In today’s edition of the Heartland Daily Podcast, Michelle Smith, organic farmer and expert in royalties law joins Research Fellow Isaac Orr to discuss what royalties are, the impact they have on local economies, and how they help families chase their dreams of financial stability.
Gasland was many Americans’ first exposure to hydraulic fracturing, and the film sparked anti-fracking organizations around the country. These activist groups used the film in efforts to convince people that fracking is responsible for a whole host of environmental problems, including contaminated water supplies, overuse of water, and even earthquakes.
Despite the fact that the science doesn’t support the thesis, opponents of oil-and-gas extraction, like Maddow, have long claimed that the process of hydraulic fracturing is the cause of the earthquakes. Earthworks calls them “frackquakes” because the quakes, the organization says, are “fracking triggered earthquakes.”
It turns out disposing of hydraulic fracturing wastewater may not be to blame for the earthquakes in Oklahoma after all. A new study conducted by seismologists from Stanford University confirms the widely held belief that injecting large volumes of fluid into underground disposal wells is likely responsible for most of the recent quakes in Oklahoma. The study also found the source of the vast majority of this fluid is unrelated to hydraulic fracturing.
Americans are sick of the bickering in Washington and want both parties to cooperate and get something done. Friday, October 9, offered proof that this can still happen. The house passed H.R. 702, the bill to lift the decades old, and outdated, oil export ban with 26 Democrats, joining the majority of Republicans, and voting for it.
The reason most often cited for the success of the nonpolitical candidates is the frustration with Washington; the sense that the system is broken. Voters feel that we have no control and that government has gone wild. Even people who don’t watch the news or closely follow politics are aware of the “overreach.” It seems that, perhaps, the messages the outsiders have been heralding on the trail has caught on.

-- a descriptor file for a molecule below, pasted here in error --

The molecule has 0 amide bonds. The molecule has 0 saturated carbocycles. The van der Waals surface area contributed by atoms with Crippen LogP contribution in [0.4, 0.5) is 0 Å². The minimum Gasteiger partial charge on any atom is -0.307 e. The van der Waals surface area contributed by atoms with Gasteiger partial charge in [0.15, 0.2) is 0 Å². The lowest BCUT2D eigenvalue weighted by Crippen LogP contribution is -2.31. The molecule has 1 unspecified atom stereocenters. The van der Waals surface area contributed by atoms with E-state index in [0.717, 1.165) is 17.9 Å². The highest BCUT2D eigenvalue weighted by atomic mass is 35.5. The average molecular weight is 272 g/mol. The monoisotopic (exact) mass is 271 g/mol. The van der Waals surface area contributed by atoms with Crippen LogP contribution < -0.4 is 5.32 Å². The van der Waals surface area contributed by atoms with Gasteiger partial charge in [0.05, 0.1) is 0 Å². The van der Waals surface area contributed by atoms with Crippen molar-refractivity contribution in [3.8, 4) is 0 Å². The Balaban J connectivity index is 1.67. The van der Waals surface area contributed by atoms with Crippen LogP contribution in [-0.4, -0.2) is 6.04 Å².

The world has changed. Although few yet understand it, the revolution in the production of oil and natural gas from shale has altered the course of global energy, affecting most of the world’s people. This is not a short-term event. Citizens, industries and nations will be impacted for decades to come.
President Barack Obama recently made headlines in Nevada by promoting the “progress” his administration has made in promoting solar power and fighting climate change. Most media outlets conveniently forgot to mention one crucial fact: Without government mandates, subsidies, and sweetheart deals, the sun would quickly set on Obama’s solar empire.
Losing the climate science battle, climate alarmists want government to silence skeptics. They haven’t employed the thumb screws, rack or auto-da-fe that churches and states once used to interrogate, silence and eliminate heretics and witches. However, global warming alarmists are well practiced in the modern equivalents, to protect their $1.5-trillion Climate Crisis Industry.
Multi-well drilling and walking rigs have become important because the fracking revolution has dramatically changed the way we produce oil and natural gas over the past 10 years. Unlike conventional oil and gas production, which takes place in permeable rock formations such as sandstone, fracking develops oil and gas from shale, which requires fracking. Multiple wells must be drilled in different directions to tap these resources from the rocks below.
In today’s edition of The Heartland Daily Podcast, H. Sterling Burnett, managing editor of Environment & Climate News speaks with E. Cal Beisner of the Cornwall Alliance. Beisner joins Burnett to discuss the nexus between ethics and environment issues and where he believes Pope Francis has gone wrong.